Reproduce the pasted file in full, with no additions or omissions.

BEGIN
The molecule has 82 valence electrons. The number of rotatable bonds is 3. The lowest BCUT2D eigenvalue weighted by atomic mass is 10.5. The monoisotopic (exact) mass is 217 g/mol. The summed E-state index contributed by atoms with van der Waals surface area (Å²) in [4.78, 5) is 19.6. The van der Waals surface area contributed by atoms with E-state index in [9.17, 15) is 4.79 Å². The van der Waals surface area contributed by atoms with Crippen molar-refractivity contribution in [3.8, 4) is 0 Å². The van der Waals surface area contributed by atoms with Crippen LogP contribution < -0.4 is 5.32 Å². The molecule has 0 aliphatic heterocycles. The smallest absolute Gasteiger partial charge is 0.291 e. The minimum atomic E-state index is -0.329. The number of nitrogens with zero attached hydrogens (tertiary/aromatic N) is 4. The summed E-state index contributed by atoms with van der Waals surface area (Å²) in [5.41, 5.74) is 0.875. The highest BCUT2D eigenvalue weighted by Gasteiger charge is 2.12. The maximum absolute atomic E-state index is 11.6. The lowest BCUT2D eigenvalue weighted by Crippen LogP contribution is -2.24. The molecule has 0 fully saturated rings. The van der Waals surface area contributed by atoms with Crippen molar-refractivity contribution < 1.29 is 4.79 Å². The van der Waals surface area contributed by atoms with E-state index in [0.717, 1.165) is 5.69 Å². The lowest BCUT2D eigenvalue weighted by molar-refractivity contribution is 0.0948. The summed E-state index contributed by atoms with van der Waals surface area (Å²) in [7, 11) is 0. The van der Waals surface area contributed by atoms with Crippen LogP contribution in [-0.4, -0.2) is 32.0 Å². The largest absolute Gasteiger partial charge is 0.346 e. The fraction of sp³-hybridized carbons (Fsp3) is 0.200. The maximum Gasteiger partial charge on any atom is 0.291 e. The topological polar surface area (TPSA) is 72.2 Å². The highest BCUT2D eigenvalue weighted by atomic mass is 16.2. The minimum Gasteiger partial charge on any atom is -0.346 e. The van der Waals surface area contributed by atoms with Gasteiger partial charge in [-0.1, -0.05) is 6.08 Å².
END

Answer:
The molecule has 82 valence electrons. The number of rotatable bonds is 3. The lowest BCUT2D eigenvalue weighted by atomic mass is 10.5. The monoisotopic (exact) mass is 217 g/mol. The summed E-state index contributed by atoms with van der Waals surface area (Å²) in [4.78, 5) is 19.6. The van der Waals surface area contributed by atoms with E-state index in [9.17, 15) is 4.79 Å². The van der Waals surface area contributed by atoms with Crippen molar-refractivity contribution in [3.8, 4) is 0 Å². The van der Waals surface area contributed by atoms with Crippen LogP contribution < -0.4 is 5.32 Å². The molecule has 0 aliphatic heterocycles. The smallest absolute Gasteiger partial charge is 0.291 e. The minimum atomic E-state index is -0.329. The number of nitrogens with zero attached hydrogens (tertiary/aromatic N) is 4. The summed E-state index contributed by atoms with van der Waals surface area (Å²) in [5.41, 5.74) is 0.875. The highest BCUT2D eigenvalue weighted by Gasteiger charge is 2.12. The maximum absolute atomic E-state index is 11.6. The lowest BCUT2D eigenvalue weighted by Crippen LogP contribution is -2.24. The molecule has 0 fully saturated rings. The van der Waals surface area contributed by atoms with Crippen molar-refractivity contribution < 1.29 is 4.79 Å². The van der Waals surface area contributed by atoms with E-state index in [0.717, 1.165) is 5.69 Å². The lowest BCUT2D eigenvalue weighted by molar-refractivity contribution is 0.0948. The summed E-state index contributed by atoms with van der Waals surface area (Å²) in [7, 11) is 0. The van der Waals surface area contributed by atoms with Crippen LogP contribution in [-0.4, -0.2) is 32.0 Å². The largest absolute Gasteiger partial charge is 0.346 e. The fraction of sp³-hybridized carbons (Fsp3) is 0.200. The maximum Gasteiger partial charge on any atom is 0.291 e. The topological polar surface area (TPSA) is 72.2 Å². The highest BCUT2D eigenvalue weighted by atomic mass is 16.2. The minimum Gasteiger partial charge on any atom is -0.346 e. The van der Waals surface area contributed by atoms with Gasteiger partial charge in [-0.1, -0.05) is 6.08 Å².